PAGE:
ECB raises rates once more, taking the deposit rate to a record high
At its monetary policy meeting on 14 September 2023, the European Central Bank (ECB) tightened monetary policy further, increasing key interest rates by 25 basis points (bps).
The deposit rate is now at its highest level since the inception of the euro.
The ECB gave the strongest signal to date that rates are now sufficiently high to return inflation to its target level, within a reasonable timeframe.
ECB provides a very strong signal that rates may have reached their peak
At the conclusion of its September 2023 monetary policy meeting, the ECB increased all three key interest rates by 25bps, bringing the refinancing rate to 4.50%, the marginal lending facility to 4.75% and the deposit facility rate to 4.00%. The increases represent a tenth consecutive move, and bring cumulative rate hikes to 450bps since July 2022.
Exhibit 1: The ECB deposit rate reaches an all-time high of 4.00%
Following the rate announcement, ECB president Lagarde gave the strongest signal to date that rates may have reached their peak, assessing that key ECB interest rates have reached levels that, maintained for a sufficiently long duration, will make a substantial contribution to the timely return of inflation to the 2% target. There was confirmation that prior rate increases are being forcefully passed through to the economy, tightening credit conditions and dampening demand, which are necessary factors to bring inflation back to target.
New inflation forecasts now predict higher inflation figures for 2023 (5.6%) and 2024 (3.2%), before falling back in 2025 to 2.1%. Higher fuel and food costs, resulting from adverse climate change, is the driving force behind the higher forecasts. Growth forecast were cut significantly to 0.7% in 2023, 1% in 2024 and 1.5% in 2025. Having stagnated in the first half of 2023, the eurozone economy will likely be subdued in the coming months, due to lower exports and a weakening of the services sector.
Opinions on the Governing Council remain mixed
Following normal protocol, ECB president Lagarde declined to comment on the vote split on the Governing Council between those members in favour of the rate increases, and those voting for a pause in the current cycle. Lagarde confirmed only that there was a solid majority in favour of further tightening, with the Governing Council viewing the risk to economic growth as being to the downside, before adding that any upside risk will come from stronger employment data and wage settlements.
In addition, Lagarde repeated her call for European Governments to rein in their fiscal stimulation measures, in lieu of additional central bank policy tightening. The Governing Council made no changes to the pandemic emergency purchase programme or the controlled roll down of the asset purchase programme, as it considers interest rates to be its main policy tool.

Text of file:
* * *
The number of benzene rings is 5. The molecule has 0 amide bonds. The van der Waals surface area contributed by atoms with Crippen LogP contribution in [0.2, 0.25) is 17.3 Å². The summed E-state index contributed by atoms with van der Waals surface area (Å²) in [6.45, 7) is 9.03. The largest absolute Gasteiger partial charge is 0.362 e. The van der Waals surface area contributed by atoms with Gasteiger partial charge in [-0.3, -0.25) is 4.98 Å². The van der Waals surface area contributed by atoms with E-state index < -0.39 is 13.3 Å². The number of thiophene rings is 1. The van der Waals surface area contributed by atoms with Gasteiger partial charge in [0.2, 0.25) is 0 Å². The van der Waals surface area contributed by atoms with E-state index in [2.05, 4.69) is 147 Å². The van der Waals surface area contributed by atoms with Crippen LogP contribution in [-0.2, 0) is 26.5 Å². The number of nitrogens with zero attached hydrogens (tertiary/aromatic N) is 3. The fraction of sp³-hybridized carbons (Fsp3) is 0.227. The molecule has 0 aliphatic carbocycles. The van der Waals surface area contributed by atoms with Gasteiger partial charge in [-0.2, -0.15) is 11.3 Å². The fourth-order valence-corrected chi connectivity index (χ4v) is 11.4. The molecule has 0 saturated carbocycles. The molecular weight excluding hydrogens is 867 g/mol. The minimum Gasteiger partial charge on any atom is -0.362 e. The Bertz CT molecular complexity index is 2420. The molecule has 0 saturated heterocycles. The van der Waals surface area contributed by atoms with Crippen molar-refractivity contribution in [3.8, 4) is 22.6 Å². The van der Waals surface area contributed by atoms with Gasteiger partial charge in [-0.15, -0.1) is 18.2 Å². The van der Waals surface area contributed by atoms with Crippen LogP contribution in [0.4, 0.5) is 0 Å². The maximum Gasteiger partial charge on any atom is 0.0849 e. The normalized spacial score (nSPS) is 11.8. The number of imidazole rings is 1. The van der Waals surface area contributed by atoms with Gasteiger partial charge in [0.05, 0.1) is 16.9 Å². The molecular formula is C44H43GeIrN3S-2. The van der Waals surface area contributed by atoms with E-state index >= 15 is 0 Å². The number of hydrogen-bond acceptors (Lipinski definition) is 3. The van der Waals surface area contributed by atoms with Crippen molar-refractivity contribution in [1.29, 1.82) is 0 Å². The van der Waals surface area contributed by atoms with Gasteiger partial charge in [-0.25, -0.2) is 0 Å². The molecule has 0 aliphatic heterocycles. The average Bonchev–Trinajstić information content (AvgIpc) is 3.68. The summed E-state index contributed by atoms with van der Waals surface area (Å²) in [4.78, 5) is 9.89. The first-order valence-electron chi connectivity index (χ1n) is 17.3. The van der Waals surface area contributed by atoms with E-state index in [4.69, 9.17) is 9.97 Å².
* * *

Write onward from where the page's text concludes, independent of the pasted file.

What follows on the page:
Business surveys, meanwhile, are indicating an imminent sharp slowdown in growth. The new orders component of the latest surveys was very weak, and incoming new business for the service sector is now contracting, mirroring new orders in the manufacturing sector. Should this trend continue, the latest rate hike will probably prove to be the last.
Exhibit 2: Eurozone GDP and purchasing managers’ index (PMI) contraction
Implications for euro cash investors
The latest interest rate increase is good news for cash investors. J.P. Morgan Asset Management’s euro liquidity strategies are well positioned to benefit from higher rates, given the high levels of short-dated cash that they carry. Deposit and repo rates should refix higher at the start of the new reserve period on 20 September, providing an initial boost to the yield of the euro strategies, with further increases expected thereafter due to the floating rate instruments that the strategies hold. Higher reinvestment yields for term securities will also benefit the euro strategies over the coming weeks.
The outcome of the September ECB meeting was described by many as being on a knife edge, but ultimately the hawks prevailed, backed by concerns that inflation was not returning to target in a timely enough manner. The decision was not unanimous and, with the near-term growth outlook looking increasingly bleak, the ECB’s focus is shifting towards how long rates will be required to stay at 4%, rather than on further rate hikes.
With the peak in rates likely now upon us, we believe investors can be more comfortable adding some rate risk, while maintaining an active approach to cash management, prioritising diversification and liquidity.